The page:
Of ‘human rightism’ and the liberal use of words

 

One really can’t help but be envious of the ability to summon a monster out of a term so convoluted in its meanings, writes Nicholas Chan.

UN-human-rights-council

For the die-hard fans of our Prime Minister, they should be glad that the man made headlines again by saying that “human rightism” is a threat to Islam, using a term so unheard of that a Google search would only come back with results automatically adjusted to another search term “human rights”.

But, scarce as its use may be, to the defence of the Prime Minister, human rightism is a legit term in the scholastic sense, with scholastic origins too! The term was first used, at least in published form, by Professor Alain Pellet, a professor of international law in a 1989 symposium. He first used the word to describe the state of mind of human rights activists.

Although neutral in tone at its debut, the term later caught up its pejorative connotation as it implies a form of absolutism in the legal scholarship. The phenomenon that “human rights protection” is to be made an autonomous, self-sufficient and independent discipline that is separated from international law.

Placing the term in its accurate “formation” context makes one wonder, why pick a fight with a term that is rarely in use, vague in definition, jurisprudence in nature and most importantly, not in any way related to the normative clash of conservative Islamism of the Muslim world and for the lack of a better term, neo-liberal and consumerist Western values.

It would appear that human rightism was made into a demon of itself, being labelled as a school of thought “where the core beliefs are based on humanism and secularism as well as liberalism”, obviously a conjecture without proper references to the word’s origin. 

In Professor Pellet’s view, human rightism might very well be a threat to international law (which is arguably a Western creation, and anti-Islamic in the eyes of the hardliners). He lectured that human rightism has two lapses of judgements.

One is that it wrongly promotes certain legal techniques as being specifically belonging to human rights, “amounting to unjustifiable claims for special treatment” for human rights in general international law. It is also articulated that human rightism may cause emerging trends in human rights or trends that “solely exist in the form of aspirations” to be wrongly assumed as legal facts.

Trends are of course, not necessarily norms or statues or encoded doctrines, hence such assumptions are themselves prejudicial in nature. Nowhere was it stated or implied that human rightism is in any way, explicitly secular or liberal, other than that it conforms normatively to generally held human rights virtues and beliefs.

By now, a rocket scientist is not needed to see that I am struggling with the term human rightism, on the level of understanding as well as the communication of its concept. This is not surprising as I am not a law graduate, nor am I exposed amply to the profession (hence I stand corrected for any of today’s content).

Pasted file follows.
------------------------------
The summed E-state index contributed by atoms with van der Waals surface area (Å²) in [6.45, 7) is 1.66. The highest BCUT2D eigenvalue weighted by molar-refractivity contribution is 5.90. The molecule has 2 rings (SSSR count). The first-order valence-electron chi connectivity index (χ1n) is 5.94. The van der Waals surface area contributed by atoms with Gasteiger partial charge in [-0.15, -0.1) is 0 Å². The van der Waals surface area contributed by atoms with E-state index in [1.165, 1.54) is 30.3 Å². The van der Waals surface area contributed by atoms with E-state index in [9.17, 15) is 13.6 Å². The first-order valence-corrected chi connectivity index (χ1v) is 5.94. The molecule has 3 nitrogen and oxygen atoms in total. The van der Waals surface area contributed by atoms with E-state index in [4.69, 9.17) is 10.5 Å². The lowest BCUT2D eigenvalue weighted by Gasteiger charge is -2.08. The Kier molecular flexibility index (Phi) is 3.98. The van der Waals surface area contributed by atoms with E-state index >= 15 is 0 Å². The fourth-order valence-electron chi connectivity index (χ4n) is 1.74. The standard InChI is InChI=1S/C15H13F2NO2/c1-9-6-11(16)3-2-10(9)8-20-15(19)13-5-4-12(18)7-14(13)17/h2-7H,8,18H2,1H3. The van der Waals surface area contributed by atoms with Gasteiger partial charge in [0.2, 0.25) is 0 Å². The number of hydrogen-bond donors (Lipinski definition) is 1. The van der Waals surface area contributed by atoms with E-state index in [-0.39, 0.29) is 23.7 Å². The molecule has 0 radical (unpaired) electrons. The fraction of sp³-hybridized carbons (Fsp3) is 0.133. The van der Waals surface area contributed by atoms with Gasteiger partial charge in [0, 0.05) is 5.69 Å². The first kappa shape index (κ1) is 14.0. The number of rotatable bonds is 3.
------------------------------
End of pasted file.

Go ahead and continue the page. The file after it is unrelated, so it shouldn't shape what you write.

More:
One really can’t help but be envious of the ability to summon a monster wantonly out of a term so convoluted (at least to me) in its meanings and irrelevant in its application to the matter of discussion.

What more when it involves a fission of the heavily popular term of human rights? It’s like saying I am anti-human rights but I am not anti-human rights. Get it? No? Perhaps this is what Khairy Jamaluddin meant about words being used liberally1.

p.s. As if one is not confused enough by this article, one must also not confuse anti-human rightism with anti-human rights.

You might want to check out the following books on the subject:

  • Francioni, F. (2010). International human rights in an environmental horizon.European Journal of International Law, 21(1), 41-55.
  • Pellet, A. (2000). ” Human rightism” and international law. Italian Yearbook of International Law, 3-16.
  • Pronto, A. N. (2007). Human-Rightism’and the Development of General International Law. Leiden Journal of International Law, 20(4), 753.

Nicholas Chan

Nicholas Chan is a socio-political research analyst at Penang Institute. A forensic scientist by education, he believes there is a truth in everything and it all depends on whether we want to see it or not.

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2 Responses

  1. charleskiwi says:

    In the first place, Malaysia should not have been a member of the human rights as Malaysia does not even know what human rights are all about. Hence how can you expect what how Malaysia should be fighting or standing for.
    Perhaps Malaysia must be taught what human rights are all about before it can try to put into practice what human rights are about After all Malaysia is so use to do and act what and how they like, it will be extremely hard, if not impossible, for Malaysia to be taught the true meaning of what human rights are all about. Above all there is nothing of human rights in the country to compare them to !

  2. Agus Subang Bin P.O says:

    I believe that it is nothing wrong for any person to have faith in human rightism . This idea is about protection and defending the dignity and pride of mankind . And thus , this idea , in its essence , have a lot of similarities with the Islamic core ideas and other religions too , like Christianity , Buddhism etc.And it makes no sense for any individual to think that human rights and religion are both a separate entities . As a matter of fact both are one and the same thing .

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